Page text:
From the second century on, however, historians report no organized missions to the "barbarian" peoples, such as the Celts, the Goths, the Visigoths, the Vandals, the Franks, the Frisians, the Huns, and the Vikings, who lived at the fringes of the Roman Empire. By now, the Church assumed that reaching barbarians was impossible; a population, by definition, had to be literate and rational enough to understand Christianity, and cultured and civil enough to become "real" Christians if they did understand it.
Why did the Roman Church regard the Irish Celts as barbarians? What could have given them that idea? The Romans did not know the Irish people. Ireland was geographically isolated from the Roman Empire; Rome had never conquered or controlled Ireland, or even placed a Roman colony there.
Historically, however, Romans had observed other Celtic peoples, and they had heard about the Irish. The history of the Keltoi peoples predated the Roman Empire by more than a thousand years. Celtic tribes had once been the dominant population of Europe, and they had been the greatest warriors of Europe. The European Celts were not a race, with a common genetic lineage, so much as a macroculture—a linguistic and cultural family of peoples. However, each Celtic tribe was distinct from the others, with its own gods, laws, customs, and language or dialect.
Consequently, the Celtic tribes had little experience in organizing across tribal lines. So, in warfare, each Celtic tribe fought for itself but was not organized to fight in league with other tribes against a common enemy. An analogy should clarify this important point. A zoologist once informed me that a tiger will defeat a lion in battle, but five lions will defeat five tigers because the lions fight as a team and the tigers do not. The five lions take on one tiger at a time. Each Celtic tribe was a formidable tiger in battle, greatly respected and feared. The Romans, with legendary strength in organization and coordination, were the lions in a lengthy series of battles against specific tribes to incrementally expand their empire.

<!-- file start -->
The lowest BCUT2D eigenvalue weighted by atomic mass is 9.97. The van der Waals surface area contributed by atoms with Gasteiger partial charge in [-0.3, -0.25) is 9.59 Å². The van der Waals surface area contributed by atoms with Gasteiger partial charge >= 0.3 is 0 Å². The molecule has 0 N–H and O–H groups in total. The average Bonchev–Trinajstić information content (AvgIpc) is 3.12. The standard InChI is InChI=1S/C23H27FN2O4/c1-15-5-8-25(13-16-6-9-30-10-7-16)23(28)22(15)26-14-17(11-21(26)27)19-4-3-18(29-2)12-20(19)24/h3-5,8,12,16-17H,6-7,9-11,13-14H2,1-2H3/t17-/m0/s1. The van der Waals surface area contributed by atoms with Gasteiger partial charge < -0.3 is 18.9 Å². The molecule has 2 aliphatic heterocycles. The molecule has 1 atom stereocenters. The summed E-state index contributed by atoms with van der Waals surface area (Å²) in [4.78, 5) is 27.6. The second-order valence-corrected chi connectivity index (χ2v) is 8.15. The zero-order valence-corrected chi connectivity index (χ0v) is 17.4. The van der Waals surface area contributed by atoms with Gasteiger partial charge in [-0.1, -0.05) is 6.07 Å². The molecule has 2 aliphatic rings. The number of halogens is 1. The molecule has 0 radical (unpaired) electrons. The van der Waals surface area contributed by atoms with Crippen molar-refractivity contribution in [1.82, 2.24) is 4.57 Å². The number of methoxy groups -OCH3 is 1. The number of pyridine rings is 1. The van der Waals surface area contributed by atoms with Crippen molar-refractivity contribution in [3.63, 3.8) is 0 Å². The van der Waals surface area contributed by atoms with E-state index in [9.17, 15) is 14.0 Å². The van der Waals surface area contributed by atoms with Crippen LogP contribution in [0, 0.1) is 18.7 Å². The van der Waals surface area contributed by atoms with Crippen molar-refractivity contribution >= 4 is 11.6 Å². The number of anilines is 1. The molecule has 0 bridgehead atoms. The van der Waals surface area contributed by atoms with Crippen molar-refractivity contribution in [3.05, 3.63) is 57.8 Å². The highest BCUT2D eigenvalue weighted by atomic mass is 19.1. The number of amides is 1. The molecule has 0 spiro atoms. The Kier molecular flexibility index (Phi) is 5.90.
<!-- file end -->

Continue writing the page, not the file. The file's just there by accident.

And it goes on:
For two centuries, the lions pushed the tigers westward to the Celtic fringe of western Europe—places like Gaul, Brittany, and the British Isles. In Patrick's time, the British Isles featured several Celtic peoples—most notably the Britons in what is now England, the Picts in what is now Scotland, and the Irish (or the Scots) in Ireland. In the two centuries following Patrick, hordes of the Irish invaded Scotland and absorbed the Picts, thus accounting for the term Scots-Irish and explaining the similarities in Scottish and Irish accents and culture to this day.
So the Romans had observed some Celtic peoples historically; indeed, Julius Caesar had even written about them. Furthermore, the Romans had heard many rumors about the Irish Celts. Why did the Romans think of the Celtic peoples, particularly the Irish, as barbarians? They reached this conclusion for at least five reasons: (1) The Romans tended to regard everyone who wasn't culturally Roman as barbarian. (2) The Romans regarded literacy as a sure and certain sign of being civilized; the Irish Celts, with a rich oral tradition, did not read and write and were not interested in doing either one. (3) The Irish were known to be "emotional" people, volatile personalities who expressed the full range of human emotions, which could get out of control. The Romans believed that emotional control was essential to being civilized. (4) In warfare "all the Celts ... stripped before battle and rushed their enemy naked, carrying sword and shield but wearing only sandals and torc—a twisted, golden neck ornament ... [while] howling and, it seemed, possessed by demons!" (Roman soldiers would have noticed that!) (5) Furthermore, the Celts were known to decapitate some conquered enemy warriors and to practice human sacrifice in some of their religious rituals. For such reasons, the Romans stereotyped the Irish Celts as barbarians, and therefore probably unreachable. Nevertheless, by Patrick's time there was some interest, especially at the papal level, in the possibility of reaching barbarians, and that is probably why Patrick's Macedonian vision found Pope Celestine's support.